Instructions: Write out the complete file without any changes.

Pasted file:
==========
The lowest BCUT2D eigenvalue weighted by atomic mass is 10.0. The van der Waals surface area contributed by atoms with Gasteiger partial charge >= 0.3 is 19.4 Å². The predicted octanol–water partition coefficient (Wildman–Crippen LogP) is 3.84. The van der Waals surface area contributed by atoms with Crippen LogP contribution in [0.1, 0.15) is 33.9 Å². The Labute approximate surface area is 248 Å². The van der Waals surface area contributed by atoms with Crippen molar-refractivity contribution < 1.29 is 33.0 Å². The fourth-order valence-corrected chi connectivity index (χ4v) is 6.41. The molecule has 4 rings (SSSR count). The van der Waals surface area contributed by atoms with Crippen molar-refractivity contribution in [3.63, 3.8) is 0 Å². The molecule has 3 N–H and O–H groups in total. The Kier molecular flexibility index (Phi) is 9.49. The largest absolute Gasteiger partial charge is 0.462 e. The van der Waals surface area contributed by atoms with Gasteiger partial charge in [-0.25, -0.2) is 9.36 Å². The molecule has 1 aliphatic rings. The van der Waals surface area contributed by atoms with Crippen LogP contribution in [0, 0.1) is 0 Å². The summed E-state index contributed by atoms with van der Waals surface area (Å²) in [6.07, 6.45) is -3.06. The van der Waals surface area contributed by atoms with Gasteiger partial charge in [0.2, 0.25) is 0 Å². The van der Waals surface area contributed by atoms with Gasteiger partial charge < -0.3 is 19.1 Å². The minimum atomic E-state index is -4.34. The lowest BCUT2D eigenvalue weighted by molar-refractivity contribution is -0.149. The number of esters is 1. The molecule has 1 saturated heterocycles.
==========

The lowest BCUT2D eigenvalue weighted by atomic mass is 10.0. The van der Waals surface area contributed by atoms with Gasteiger partial charge >= 0.3 is 19.4 Å². The predicted octanol–water partition coefficient (Wildman–Crippen LogP) is 3.84. The van der Waals surface area contributed by atoms with Crippen LogP contribution in [0.1, 0.15) is 33.9 Å². The Labute approximate surface area is 248 Å². The van der Waals surface area contributed by atoms with Crippen molar-refractivity contribution < 1.29 is 33.0 Å². The fourth-order valence-corrected chi connectivity index (χ4v) is 6.41. The molecule has 4 rings (SSSR count). The van der Waals surface area contributed by atoms with Crippen molar-refractivity contribution in [3.63, 3.8) is 0 Å². The molecule has 3 N–H and O–H groups in total. The Kier molecular flexibility index (Phi) is 9.49. The largest absolute Gasteiger partial charge is 0.462 e. The van der Waals surface area contributed by atoms with Gasteiger partial charge in [-0.25, -0.2) is 9.36 Å². The molecule has 1 aliphatic rings. The van der Waals surface area contributed by atoms with Crippen LogP contribution in [0, 0.1) is 0 Å². The summed E-state index contributed by atoms with van der Waals surface area (Å²) in [6.07, 6.45) is -3.06. The van der Waals surface area contributed by atoms with Gasteiger partial charge in [0.2, 0.25) is 0 Å². The van der Waals surface area contributed by atoms with Gasteiger partial charge < -0.3 is 19.1 Å². The minimum atomic E-state index is -4.34. The lowest BCUT2D eigenvalue weighted by molar-refractivity contribution is -0.149. The number of esters is 1. The molecule has 1 saturated heterocycles.